K.B. Asthana, C.J.
1. The petitioners are landlords of an accommodation in Kanpur city. Opposite parties 3 to 9 and 11 are its tenants. The owner of this accommodation formerly was one Mohd. Ishaq. Before the petitioners purchased the accommodation from Mohd. Ishaq, water connection of the accommodation had been cut off by the Corporation of Kanpur as excess water charges had not been paid. When the petitioners became the owners of the accommodation the opposite parties 3 to 9 and 11 were tenants and the water connection stood cut off. After the petitioners acquired the ownership of the accommodation the opposite parties Nos. 3 to 9 and 11, filed an application under Section 7-D of the U. P. (Temporary) Control of Rent and Eviction Act (U. P. Act III of 1947), for restoration of water connection as an amenity of which the tenants stood deprived of. The petitioners filed an objection to the effect that they were not responsible for cutting off the water connection and no action of the petitioners resulted in the deprivation of tenants from getting water from the tap installed in the accommodation. This objection did not prevail.
The Rent Control and Eviction Officer directed the petitioners as landlords to restore the water connection within specified time or face penal action as enjoined by the provisions of Law. The petitioners filed this petition under Article 226 of the Constitution seeking the quashing of the order passed by the Rent Control and Eviction Officer and for other necessary directions. It is alleged by the petitioners that they were not at all responsible for the action taken by the Corporation authorities in cutting off the water connection for default of payment of excess water charge, that when the water connection was cut off the petitioners were not the landlord of the accommodation and the excess water was consumed by the tenants themselves hence they were responsible to pay the price for it to the Corporation and the petitioners cannot be said to have cut off the water connection. According to the opposite parties the petitioners were responsible under the law to preserve the supply of water in the accommodation so that an essential amenity could be enjoyed by the tenants and if by any act of omission or commission, the Corporation authorities cut off the water connection in the eye of law it would be an act of the petitioners and they are bound to restore the water connection.
When the matter came up before the learned Single Judge, it appeared to him that the Supreme Court in Kanaiyalal Chandulal Monim v. Indumati T. Potdar (AIR 1958 SC 444) laid down a law which supported the contention that the provisions of the nature as are contained in Section 7-D of the U. P. (Temporary) Control of Rent and Eviction Act, being penal in nature, are to be strictly construed and their scope could not be extended by interpretation and the cutting off of water connection could not be said to be an act of the petitioner as he had on his own not cut off the connection but it was the result of the operation of law that the Municipal Corporation cut the water connection off. The attention of the learned Single Judge was, however, invited to a decision of a learned Single Judge of this Court in Sheo Narain Lal v. The District Magistrate, Allahabad, (1956 All LJ 23) in which it has been held that if the water connection was cut off by the Municipal Board on account of non-payment of excess water charge, even then the landlord would be bound to restore the water connection under Section 7-D of the U. P. (Temporary) Control of Rent and Eviction Act, The learned Single Judge, therefore, referred the matter to a Division Bench. This is how this writ petition has come before us.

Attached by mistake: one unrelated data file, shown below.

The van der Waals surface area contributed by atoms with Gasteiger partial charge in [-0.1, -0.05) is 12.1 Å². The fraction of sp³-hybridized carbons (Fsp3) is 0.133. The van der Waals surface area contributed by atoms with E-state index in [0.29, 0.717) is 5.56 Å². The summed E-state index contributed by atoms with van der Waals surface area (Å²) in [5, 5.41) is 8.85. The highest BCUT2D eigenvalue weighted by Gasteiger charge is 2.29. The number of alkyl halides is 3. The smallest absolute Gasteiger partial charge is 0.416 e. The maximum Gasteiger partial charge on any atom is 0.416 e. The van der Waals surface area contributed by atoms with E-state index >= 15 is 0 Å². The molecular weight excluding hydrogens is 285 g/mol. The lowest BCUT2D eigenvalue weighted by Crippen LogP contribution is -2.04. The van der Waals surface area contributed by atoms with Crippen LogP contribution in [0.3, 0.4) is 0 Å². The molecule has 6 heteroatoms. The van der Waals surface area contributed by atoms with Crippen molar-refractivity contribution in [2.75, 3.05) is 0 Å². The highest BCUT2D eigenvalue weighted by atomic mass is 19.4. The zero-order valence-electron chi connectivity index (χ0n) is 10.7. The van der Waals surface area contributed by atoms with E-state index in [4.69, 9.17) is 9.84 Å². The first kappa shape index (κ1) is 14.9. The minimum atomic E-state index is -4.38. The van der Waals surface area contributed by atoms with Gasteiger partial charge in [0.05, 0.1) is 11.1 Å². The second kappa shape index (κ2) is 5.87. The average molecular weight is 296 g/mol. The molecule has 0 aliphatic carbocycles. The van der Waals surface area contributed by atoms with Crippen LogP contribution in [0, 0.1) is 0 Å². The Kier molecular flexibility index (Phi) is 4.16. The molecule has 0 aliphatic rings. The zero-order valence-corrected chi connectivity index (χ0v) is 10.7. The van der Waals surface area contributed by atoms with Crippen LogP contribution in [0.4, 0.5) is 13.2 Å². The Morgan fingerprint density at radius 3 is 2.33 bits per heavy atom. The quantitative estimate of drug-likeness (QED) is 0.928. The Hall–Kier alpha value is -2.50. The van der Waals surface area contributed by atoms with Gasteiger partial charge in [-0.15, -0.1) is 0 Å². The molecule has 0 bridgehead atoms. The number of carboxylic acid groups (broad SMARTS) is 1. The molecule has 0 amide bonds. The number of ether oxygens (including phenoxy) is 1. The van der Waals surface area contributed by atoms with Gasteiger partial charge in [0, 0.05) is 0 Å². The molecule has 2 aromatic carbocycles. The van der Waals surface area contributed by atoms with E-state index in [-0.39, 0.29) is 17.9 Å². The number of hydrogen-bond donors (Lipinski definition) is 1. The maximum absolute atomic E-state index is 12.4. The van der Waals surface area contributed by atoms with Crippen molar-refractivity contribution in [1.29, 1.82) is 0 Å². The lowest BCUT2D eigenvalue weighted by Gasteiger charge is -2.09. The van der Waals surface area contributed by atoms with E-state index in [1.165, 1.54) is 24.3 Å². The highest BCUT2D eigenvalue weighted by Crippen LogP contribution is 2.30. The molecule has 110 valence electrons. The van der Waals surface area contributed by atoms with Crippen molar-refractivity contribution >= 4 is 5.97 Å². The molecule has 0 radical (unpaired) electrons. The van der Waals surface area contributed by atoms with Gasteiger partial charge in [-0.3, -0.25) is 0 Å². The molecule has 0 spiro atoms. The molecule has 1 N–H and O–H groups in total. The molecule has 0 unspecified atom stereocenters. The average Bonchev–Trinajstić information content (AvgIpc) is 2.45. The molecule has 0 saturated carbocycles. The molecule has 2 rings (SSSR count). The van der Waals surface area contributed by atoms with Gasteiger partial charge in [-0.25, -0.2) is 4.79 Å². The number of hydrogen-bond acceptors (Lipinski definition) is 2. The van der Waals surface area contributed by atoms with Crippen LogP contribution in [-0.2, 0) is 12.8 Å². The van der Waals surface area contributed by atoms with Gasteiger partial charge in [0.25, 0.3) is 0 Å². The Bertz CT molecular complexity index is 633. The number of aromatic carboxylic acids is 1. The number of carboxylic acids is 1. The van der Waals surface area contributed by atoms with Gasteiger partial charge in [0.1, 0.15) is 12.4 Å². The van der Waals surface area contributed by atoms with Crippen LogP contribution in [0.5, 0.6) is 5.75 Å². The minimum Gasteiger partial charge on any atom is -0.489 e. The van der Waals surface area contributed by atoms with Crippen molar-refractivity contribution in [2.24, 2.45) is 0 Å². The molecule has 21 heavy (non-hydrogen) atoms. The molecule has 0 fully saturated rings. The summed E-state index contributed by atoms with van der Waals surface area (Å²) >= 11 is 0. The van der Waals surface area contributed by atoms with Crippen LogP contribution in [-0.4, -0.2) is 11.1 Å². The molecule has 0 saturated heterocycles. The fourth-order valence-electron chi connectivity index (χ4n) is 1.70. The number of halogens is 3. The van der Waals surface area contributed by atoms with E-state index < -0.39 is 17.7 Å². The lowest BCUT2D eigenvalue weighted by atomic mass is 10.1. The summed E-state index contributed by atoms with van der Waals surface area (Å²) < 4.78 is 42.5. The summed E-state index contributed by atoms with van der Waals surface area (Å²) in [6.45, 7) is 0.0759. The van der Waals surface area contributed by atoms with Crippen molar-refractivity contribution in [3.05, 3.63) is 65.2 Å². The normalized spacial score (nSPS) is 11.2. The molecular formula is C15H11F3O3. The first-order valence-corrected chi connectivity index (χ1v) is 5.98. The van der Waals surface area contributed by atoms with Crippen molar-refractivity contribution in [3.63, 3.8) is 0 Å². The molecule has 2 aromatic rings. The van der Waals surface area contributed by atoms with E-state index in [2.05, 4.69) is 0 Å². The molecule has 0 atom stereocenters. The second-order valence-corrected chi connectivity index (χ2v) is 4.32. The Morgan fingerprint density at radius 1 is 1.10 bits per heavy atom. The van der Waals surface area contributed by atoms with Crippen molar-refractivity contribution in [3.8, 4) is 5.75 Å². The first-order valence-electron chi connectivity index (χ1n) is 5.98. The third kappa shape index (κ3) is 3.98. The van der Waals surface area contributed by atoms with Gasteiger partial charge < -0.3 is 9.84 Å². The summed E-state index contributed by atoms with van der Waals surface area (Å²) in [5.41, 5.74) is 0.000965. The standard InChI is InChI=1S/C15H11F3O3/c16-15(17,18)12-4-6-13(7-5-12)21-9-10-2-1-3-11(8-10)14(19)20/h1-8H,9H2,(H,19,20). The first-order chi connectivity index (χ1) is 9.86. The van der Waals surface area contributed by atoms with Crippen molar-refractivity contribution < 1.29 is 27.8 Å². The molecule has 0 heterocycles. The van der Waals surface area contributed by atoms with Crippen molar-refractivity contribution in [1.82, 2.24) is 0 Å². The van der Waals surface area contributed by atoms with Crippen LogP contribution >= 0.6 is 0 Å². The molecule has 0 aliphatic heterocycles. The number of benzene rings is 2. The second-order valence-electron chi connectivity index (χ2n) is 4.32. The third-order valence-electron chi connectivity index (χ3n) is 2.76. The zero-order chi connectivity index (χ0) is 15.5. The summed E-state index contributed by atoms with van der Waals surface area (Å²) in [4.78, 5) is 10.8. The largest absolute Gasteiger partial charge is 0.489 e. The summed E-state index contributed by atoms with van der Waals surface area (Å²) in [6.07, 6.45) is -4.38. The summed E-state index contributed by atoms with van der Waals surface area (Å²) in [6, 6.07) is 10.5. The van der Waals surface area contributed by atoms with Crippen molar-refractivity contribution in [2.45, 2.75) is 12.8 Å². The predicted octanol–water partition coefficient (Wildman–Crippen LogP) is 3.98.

2. It has not been disputed before us that water connection was cut off by the Corporation authorities long before the petitioners became its owners by purchasing the accommodation in question. It has further not been disputed that ever since the petitioners became the owners they and as also their predecessor had always been paying to the Corporation authorities all the municipal dues including the water tax. It is well known that under the scheme of our Municipal Laws water tax is charged for normal water supplied through the pipes end taps installed in any house or building within the municipal or corporation area. Any excess water consumed over and above the existing normal limit is also to be paid for and it is called excess water charges. It is not a regular tax. Very often houses and buildings are metered. The reading of the meter at regular intervals furnishes the volume of water consumed and then calculations are made by the authorities as to how much water in excess was consumed as compared to the normal prescribed limit. It cannot be denied that water is consumed by the occupant of the house or building.
In the instant case it is not disputed that the petitioners as landlord were not residing in any part of the accommodation in question. The whole of the accommodation was occupied by the tenants. It is the tenants, therefore, who actually consumed the excess water for their own benefit and enjoyment. The petitioners were, in no way, benefited by the excess water consumed by the tenants of the accommodation in question. Viewed in this light, we do not think it is necessary for us to finally determine the question of law that arises from the argument of the learned counsel for the petitioner. His argument was that there is nothing in the scheme of Section 7-D of the U. P. (Temporary) Control of Rent and Eviction Act 1947 and the corresponding Sections 26 and 27 of the U. P. Urban Buildings (Regulation of Letting, Rent and Eviction) Act 1972, which make a landlord responsible for cutting off any amenity or depriving the tenants of any amenity which is caused as a result of any act of another person though actually the landlord does not himself cut off the amenity or deprives a tenant of any amenity.